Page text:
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Steel Engraving
Steel engraving
Steel engraving
is a technique for printing illustrations based on steel instead of copper. It has been rarely used in artistic printmaking, although it was much used for reproductions in the 19th century. Steel engraving
Steel engraving
was introduced in 1792 by Jacob Perkins (1766–1849), an American inventor, for banknote printing. When Perkins moved to London in 1818, the technique was adapted in 1820 by Charles Warren and especially by Charles Heath
Charles Heath
(1785–1848) for Thomas Campbell's Pleasures of Hope, which contained the first published plates engraved on steel. The new technique only partially replaced the other commercial techniques of that time such as woodcut, wood engraving, copper engraving and later lithography. All the illustrations in the Encyclopædia Britannica of 1911 are steel engravings.Landing of Columbus, engraved by the BEP based on Vanderlyn's 1847 painting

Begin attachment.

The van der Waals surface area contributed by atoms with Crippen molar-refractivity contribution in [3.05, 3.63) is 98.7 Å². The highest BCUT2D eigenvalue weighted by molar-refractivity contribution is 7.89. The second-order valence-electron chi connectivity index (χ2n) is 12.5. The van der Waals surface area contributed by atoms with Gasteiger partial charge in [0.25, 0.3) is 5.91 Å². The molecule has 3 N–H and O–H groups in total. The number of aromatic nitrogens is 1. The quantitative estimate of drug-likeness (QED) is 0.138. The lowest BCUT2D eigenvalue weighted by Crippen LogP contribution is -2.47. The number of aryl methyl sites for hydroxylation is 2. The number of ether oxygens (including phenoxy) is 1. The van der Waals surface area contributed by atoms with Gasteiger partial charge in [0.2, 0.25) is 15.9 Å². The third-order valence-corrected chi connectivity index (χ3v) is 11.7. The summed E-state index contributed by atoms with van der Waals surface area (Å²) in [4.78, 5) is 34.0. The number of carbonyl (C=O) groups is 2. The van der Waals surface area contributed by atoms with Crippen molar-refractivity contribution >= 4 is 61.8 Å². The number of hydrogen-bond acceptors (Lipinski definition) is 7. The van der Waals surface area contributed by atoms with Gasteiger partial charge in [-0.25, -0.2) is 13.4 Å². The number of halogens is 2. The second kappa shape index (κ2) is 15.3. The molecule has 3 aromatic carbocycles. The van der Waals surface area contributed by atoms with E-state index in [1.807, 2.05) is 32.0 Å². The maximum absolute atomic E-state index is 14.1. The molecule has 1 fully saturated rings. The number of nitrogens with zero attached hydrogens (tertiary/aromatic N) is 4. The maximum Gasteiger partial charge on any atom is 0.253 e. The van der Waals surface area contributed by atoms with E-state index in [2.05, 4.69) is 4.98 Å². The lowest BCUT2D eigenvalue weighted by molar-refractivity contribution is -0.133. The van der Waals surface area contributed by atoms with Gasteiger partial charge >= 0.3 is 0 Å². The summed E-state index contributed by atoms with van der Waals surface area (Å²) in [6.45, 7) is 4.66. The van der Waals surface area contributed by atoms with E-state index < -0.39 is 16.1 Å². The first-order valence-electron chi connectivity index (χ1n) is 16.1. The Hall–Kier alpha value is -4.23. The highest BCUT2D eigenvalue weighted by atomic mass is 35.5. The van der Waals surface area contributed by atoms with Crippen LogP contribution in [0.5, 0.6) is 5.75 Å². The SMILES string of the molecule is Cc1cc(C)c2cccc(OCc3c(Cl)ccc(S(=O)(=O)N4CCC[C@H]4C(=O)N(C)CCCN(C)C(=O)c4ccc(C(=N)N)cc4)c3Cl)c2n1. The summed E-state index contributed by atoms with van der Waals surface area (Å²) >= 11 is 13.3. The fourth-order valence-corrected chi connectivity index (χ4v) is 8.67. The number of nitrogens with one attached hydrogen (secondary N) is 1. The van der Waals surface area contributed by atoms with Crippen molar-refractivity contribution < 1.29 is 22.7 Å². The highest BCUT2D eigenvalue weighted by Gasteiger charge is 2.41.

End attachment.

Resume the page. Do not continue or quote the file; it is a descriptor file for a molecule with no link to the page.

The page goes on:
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Zeitz
Zeitz
Zeitz
is a town in the Burgenlandkreis
Burgenlandkreis
district, in Saxony-Anhalt, Germany. It is situated on the river Weiße Elster, in the triangle of the federal states Saxony-Anhalt, Thuringia
Thuringia
and Saxony.Contents1 History 2 Main sights 3 Sons and daughters of the town3.1 Up to 1925 3.2 After 19254 See also 5 ReferencesHistory[edit] Zeitz
Zeitz
was first recorded under the name Cici in the synode of Ravenna in 967. Between 965 and 982, it was the chief fortress of the March of Zeitz. Zeitz
Zeitz